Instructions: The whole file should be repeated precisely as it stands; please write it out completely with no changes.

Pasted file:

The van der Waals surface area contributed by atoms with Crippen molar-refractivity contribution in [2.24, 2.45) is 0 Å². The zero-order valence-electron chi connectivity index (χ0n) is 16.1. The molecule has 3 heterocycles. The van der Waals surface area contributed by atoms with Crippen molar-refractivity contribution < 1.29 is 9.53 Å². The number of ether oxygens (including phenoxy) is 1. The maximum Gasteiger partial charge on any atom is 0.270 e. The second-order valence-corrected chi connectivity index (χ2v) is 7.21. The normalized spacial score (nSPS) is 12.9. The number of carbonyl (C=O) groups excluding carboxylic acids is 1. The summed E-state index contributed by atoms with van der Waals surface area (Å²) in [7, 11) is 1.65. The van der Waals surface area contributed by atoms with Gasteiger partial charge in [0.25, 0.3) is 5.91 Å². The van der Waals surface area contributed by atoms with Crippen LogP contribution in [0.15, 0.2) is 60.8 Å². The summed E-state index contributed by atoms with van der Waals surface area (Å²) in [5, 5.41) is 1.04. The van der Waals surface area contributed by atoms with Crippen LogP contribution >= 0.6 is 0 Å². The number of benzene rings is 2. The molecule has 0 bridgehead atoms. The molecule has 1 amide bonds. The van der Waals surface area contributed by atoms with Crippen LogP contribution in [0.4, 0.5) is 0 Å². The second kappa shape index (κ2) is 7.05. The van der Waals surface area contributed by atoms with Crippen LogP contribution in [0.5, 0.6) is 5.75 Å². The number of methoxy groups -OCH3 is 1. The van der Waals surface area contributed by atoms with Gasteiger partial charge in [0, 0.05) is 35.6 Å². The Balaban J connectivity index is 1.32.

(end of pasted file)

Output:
The van der Waals surface area contributed by atoms with Crippen molar-refractivity contribution in [2.24, 2.45) is 0 Å². The zero-order valence-electron chi connectivity index (χ0n) is 16.1. The molecule has 3 heterocycles. The van der Waals surface area contributed by atoms with Crippen molar-refractivity contribution < 1.29 is 9.53 Å². The number of ether oxygens (including phenoxy) is 1. The maximum Gasteiger partial charge on any atom is 0.270 e. The second-order valence-corrected chi connectivity index (χ2v) is 7.21. The normalized spacial score (nSPS) is 12.9. The number of carbonyl (C=O) groups excluding carboxylic acids is 1. The summed E-state index contributed by atoms with van der Waals surface area (Å²) in [7, 11) is 1.65. The van der Waals surface area contributed by atoms with Gasteiger partial charge in [0.25, 0.3) is 5.91 Å². The van der Waals surface area contributed by atoms with Crippen LogP contribution in [0.15, 0.2) is 60.8 Å². The summed E-state index contributed by atoms with van der Waals surface area (Å²) in [5, 5.41) is 1.04. The van der Waals surface area contributed by atoms with Crippen LogP contribution >= 0.6 is 0 Å². The number of benzene rings is 2. The molecule has 0 bridgehead atoms. The molecule has 1 amide bonds. The van der Waals surface area contributed by atoms with Crippen LogP contribution in [0.4, 0.5) is 0 Å². The second kappa shape index (κ2) is 7.05. The van der Waals surface area contributed by atoms with Crippen LogP contribution in [0.5, 0.6) is 5.75 Å². The number of methoxy groups -OCH3 is 1. The van der Waals surface area contributed by atoms with Gasteiger partial charge in [0, 0.05) is 35.6 Å². The Balaban J connectivity index is 1.32.